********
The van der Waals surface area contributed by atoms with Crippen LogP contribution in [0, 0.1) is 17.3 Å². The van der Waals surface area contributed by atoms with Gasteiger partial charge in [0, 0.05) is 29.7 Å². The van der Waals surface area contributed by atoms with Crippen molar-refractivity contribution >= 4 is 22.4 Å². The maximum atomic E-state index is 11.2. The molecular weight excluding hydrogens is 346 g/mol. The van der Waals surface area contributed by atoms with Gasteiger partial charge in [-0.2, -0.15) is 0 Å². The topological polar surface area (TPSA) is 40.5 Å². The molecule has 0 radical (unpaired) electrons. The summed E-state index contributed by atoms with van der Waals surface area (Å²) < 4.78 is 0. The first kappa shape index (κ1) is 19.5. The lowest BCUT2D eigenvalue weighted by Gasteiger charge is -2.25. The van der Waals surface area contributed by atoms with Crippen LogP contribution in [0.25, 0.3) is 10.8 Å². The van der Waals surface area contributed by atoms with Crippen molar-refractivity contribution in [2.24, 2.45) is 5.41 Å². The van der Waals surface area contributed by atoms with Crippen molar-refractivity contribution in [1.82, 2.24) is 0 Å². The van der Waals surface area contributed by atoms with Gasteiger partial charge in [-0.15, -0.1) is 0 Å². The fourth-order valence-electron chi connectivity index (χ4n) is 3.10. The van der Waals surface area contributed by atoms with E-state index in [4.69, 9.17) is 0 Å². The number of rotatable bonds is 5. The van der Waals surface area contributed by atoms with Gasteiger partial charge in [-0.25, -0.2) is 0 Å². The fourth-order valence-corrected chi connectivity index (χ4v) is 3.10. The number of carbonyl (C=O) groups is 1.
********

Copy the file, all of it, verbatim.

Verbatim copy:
The van der Waals surface area contributed by atoms with Crippen LogP contribution in [0, 0.1) is 17.3 Å². The van der Waals surface area contributed by atoms with Gasteiger partial charge in [0, 0.05) is 29.7 Å². The van der Waals surface area contributed by atoms with Crippen molar-refractivity contribution >= 4 is 22.4 Å². The maximum atomic E-state index is 11.2. The molecular weight excluding hydrogens is 346 g/mol. The van der Waals surface area contributed by atoms with Gasteiger partial charge in [-0.2, -0.15) is 0 Å². The topological polar surface area (TPSA) is 40.5 Å². The molecule has 0 radical (unpaired) electrons. The summed E-state index contributed by atoms with van der Waals surface area (Å²) < 4.78 is 0. The first kappa shape index (κ1) is 19.5. The lowest BCUT2D eigenvalue weighted by Gasteiger charge is -2.25. The van der Waals surface area contributed by atoms with Crippen LogP contribution in [0.25, 0.3) is 10.8 Å². The van der Waals surface area contributed by atoms with Crippen molar-refractivity contribution in [2.24, 2.45) is 5.41 Å². The van der Waals surface area contributed by atoms with Crippen molar-refractivity contribution in [1.82, 2.24) is 0 Å². The van der Waals surface area contributed by atoms with Gasteiger partial charge in [-0.15, -0.1) is 0 Å². The fourth-order valence-electron chi connectivity index (χ4n) is 3.10. The van der Waals surface area contributed by atoms with E-state index in [4.69, 9.17) is 0 Å². The number of rotatable bonds is 5. The van der Waals surface area contributed by atoms with Gasteiger partial charge in [-0.25, -0.2) is 0 Å². The fourth-order valence-corrected chi connectivity index (χ4v) is 3.10. The number of carbonyl (C=O) groups is 1.